Computers and computerized devices and systems are affected by power disturbances (e.g., momentary power outages) in several ways, depending on, among other things, the sophistication of the computer's internal power supply; the presence or absence of a power back-up system; and the nature of the disturbance. Random access memory (RAM) is particularly sensitive to power disturbances, potentially responding by corrupting the logic and/or data contained within the machine. This "corruption" can result from loss of or change in the information stored in RAM. Another problem which can result is a complete lock-up or freeze of the machine wherein the processor is incapable of executing instructions.
Data or logic corruption and/or machine freeze-up are particularly troublesome when the computer or computerized device is operated in an unattended mode. This is because there is no machine operator present to detect and correct such problems. Since most computers are capable of restarting or rebooting themselves in response to a fairly long-term (e.g. five seconds or more) power outage, but are incapable of handling a shorter term power outages, unattended operation is unreliable when momentary power outages are anticipated.
An example of an unattended computerized system is an irrigation system wherein a microcomputer is used to control a large number of valves, pumps and the like. If power to the microcomputer is interrupted for less than about 0.5 second, capacitors within the computer's own power supply circuit are capable of "smoothing" the loss of power and preventing any loss of data or freeze-up. Also, if the power loss lasts for a relatively long period of time (e.g.. five or six seconds) the computer will simply restart itself or "reboot" once power is resumed. The computer then simply determines the status of matters by reading a clock, polling humidity sensors and the like, and then activates the electromechanical devices as necessary. By contrast, if the power loss lasts for more than about 0.5 second. but less than perhaps five or six seconds, the results can be disastrous: the control computer can freeze or lock-up, or have its program or data corrupted, and thus be rendered incapable of properly controlling the valves and pumps of the system.
Short-term power loss to computer devices can be problematical even in attended settings. It is possible that such a power loss could cause a corruption in the data or logic which would not be detected by the operator. It would thus be advantageous, even in some attended operations, to completely remove power from the computer for a period of time to allow the machine to reboot with a valid set of data and instructions. Although this might require the operator to reenter data, it might be preferable in some circumstances where the data is quite critical and the reentry time ls not too onerous.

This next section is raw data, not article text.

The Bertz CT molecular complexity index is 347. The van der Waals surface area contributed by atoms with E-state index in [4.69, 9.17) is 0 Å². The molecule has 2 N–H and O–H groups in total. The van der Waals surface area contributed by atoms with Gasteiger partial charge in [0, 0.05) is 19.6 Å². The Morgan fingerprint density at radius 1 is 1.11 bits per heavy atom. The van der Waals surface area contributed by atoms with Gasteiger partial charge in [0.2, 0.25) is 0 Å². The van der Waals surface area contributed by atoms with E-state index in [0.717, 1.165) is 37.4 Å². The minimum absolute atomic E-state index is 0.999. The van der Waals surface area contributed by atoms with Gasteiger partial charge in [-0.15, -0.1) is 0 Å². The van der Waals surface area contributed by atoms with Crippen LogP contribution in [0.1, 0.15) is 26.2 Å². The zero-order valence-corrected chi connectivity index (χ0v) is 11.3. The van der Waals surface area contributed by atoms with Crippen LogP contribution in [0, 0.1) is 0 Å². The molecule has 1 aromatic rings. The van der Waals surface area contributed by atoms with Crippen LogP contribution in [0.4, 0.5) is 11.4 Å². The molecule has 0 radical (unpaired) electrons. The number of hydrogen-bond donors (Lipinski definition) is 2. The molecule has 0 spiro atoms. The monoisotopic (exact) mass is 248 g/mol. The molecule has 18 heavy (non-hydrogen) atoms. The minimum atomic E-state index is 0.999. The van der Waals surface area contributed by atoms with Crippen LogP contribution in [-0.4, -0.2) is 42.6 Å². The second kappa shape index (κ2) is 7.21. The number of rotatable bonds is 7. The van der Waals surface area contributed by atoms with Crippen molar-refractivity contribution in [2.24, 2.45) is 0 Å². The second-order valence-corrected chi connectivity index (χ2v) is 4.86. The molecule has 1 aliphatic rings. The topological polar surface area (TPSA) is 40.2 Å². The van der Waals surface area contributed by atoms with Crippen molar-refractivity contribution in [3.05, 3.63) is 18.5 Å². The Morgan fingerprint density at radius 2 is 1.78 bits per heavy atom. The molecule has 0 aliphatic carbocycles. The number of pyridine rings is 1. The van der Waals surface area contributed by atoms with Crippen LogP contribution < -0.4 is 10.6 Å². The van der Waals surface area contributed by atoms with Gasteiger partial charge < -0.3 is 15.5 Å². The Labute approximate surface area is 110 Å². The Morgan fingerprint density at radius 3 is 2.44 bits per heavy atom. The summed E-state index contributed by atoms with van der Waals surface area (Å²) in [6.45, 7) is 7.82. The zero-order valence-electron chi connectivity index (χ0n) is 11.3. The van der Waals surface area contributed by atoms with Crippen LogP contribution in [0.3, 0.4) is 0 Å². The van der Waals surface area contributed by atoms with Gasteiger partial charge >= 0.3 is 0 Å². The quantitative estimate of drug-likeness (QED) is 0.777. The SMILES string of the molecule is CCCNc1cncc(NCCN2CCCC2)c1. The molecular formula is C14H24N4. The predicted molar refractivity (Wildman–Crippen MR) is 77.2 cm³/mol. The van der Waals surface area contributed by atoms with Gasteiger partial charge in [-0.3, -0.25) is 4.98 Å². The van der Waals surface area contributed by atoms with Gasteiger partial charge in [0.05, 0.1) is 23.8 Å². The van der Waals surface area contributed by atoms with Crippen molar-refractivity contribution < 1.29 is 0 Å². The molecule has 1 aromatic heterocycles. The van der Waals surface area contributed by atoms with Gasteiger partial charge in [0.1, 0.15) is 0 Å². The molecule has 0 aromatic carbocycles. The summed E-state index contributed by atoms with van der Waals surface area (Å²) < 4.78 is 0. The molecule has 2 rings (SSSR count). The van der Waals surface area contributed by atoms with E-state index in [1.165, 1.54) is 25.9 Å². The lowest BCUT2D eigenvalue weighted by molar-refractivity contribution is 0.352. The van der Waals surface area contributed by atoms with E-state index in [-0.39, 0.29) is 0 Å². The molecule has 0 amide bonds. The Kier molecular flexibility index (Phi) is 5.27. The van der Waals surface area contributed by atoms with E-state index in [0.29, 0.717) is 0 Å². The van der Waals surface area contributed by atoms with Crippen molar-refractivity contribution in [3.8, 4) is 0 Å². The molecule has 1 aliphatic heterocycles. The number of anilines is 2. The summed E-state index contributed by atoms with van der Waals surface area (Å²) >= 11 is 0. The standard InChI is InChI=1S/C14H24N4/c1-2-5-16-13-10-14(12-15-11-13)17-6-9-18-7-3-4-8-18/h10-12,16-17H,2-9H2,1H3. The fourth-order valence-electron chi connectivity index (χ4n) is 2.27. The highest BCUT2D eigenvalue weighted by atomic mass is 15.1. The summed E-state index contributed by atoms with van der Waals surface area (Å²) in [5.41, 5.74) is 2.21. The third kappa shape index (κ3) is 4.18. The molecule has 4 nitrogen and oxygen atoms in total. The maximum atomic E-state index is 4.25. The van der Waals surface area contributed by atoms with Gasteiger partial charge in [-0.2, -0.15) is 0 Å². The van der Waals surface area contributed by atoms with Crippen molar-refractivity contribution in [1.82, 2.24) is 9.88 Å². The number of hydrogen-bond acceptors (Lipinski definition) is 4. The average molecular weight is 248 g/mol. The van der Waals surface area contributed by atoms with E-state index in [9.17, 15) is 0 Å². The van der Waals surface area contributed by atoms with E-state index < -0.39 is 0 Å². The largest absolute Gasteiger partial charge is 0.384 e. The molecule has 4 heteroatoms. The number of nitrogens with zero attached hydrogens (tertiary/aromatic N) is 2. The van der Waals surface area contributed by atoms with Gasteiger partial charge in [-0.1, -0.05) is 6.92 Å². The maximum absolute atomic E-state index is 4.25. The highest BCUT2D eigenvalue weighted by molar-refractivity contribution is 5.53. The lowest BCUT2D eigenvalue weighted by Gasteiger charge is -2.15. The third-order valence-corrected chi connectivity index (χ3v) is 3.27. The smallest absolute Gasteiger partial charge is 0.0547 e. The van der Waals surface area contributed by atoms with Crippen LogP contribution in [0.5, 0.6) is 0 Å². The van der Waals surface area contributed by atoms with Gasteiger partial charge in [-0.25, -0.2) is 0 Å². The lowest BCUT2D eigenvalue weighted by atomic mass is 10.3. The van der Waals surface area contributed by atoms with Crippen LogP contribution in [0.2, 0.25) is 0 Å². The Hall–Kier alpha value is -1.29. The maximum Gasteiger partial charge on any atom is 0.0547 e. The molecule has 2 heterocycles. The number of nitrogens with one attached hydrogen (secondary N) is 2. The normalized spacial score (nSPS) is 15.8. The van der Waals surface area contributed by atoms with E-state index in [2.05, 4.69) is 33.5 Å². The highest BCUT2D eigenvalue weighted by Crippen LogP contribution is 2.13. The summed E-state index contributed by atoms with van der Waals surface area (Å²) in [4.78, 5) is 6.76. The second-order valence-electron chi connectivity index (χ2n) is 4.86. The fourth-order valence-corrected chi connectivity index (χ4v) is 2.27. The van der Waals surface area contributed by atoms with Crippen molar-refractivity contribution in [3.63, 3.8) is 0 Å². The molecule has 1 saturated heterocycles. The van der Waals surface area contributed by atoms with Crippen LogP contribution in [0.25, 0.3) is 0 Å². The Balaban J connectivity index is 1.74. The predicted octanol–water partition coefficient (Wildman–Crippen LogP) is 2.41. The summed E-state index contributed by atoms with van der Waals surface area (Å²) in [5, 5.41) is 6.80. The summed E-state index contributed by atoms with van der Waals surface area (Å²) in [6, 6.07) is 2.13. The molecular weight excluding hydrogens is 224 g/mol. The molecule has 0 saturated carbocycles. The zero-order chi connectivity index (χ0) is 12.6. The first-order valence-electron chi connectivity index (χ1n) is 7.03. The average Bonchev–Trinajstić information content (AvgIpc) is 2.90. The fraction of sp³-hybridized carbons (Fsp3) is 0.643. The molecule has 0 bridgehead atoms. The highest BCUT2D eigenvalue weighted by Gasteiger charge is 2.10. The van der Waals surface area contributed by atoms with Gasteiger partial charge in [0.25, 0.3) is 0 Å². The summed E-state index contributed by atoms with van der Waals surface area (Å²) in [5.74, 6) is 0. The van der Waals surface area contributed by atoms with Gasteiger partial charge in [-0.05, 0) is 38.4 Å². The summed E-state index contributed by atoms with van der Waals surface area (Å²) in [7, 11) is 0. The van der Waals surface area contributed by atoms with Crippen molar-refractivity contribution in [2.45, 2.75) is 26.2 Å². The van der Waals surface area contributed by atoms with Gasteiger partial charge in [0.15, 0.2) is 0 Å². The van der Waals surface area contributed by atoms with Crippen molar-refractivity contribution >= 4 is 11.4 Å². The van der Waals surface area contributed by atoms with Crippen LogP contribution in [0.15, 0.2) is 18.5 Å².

The present invention addresses the problems discussed above. In particular, the invention addresses the problem of short-term power disturbances, e.g. short-term power loss, in the AC electrical supply for computer devices.
Accordingly, in broad terms one embodiment of the invention is a delay apparatus suitable for connecting between a computer device and its power supply, including:
(a) means for detecting a momentary power loss in the electrical power being supplied to the computer device and producing a power disturbance signal in response thereto; and
(b) means responsive to the power disturbance signal for interrupting the electrical power being supplied to the computer device for a preselected period of time, whereby the computer device is not subjected to power disturbances of shorter duration than the preselected period of time.
The delay apparatus therefore takes a "disturbance" of any duration and converts or expands this disturbance into a power interruption to the computer device for a preselected period of time. Thus. for example, if the "disturbance" is a momentary power loss, the delay apparatus will, in effect, convert the momentary power loss into a power loss lasting at least the preselected period of time. Thus, the computer device is allowed to restart or reboot itself and will not be subjected to the potentially harmful short-term disturbance.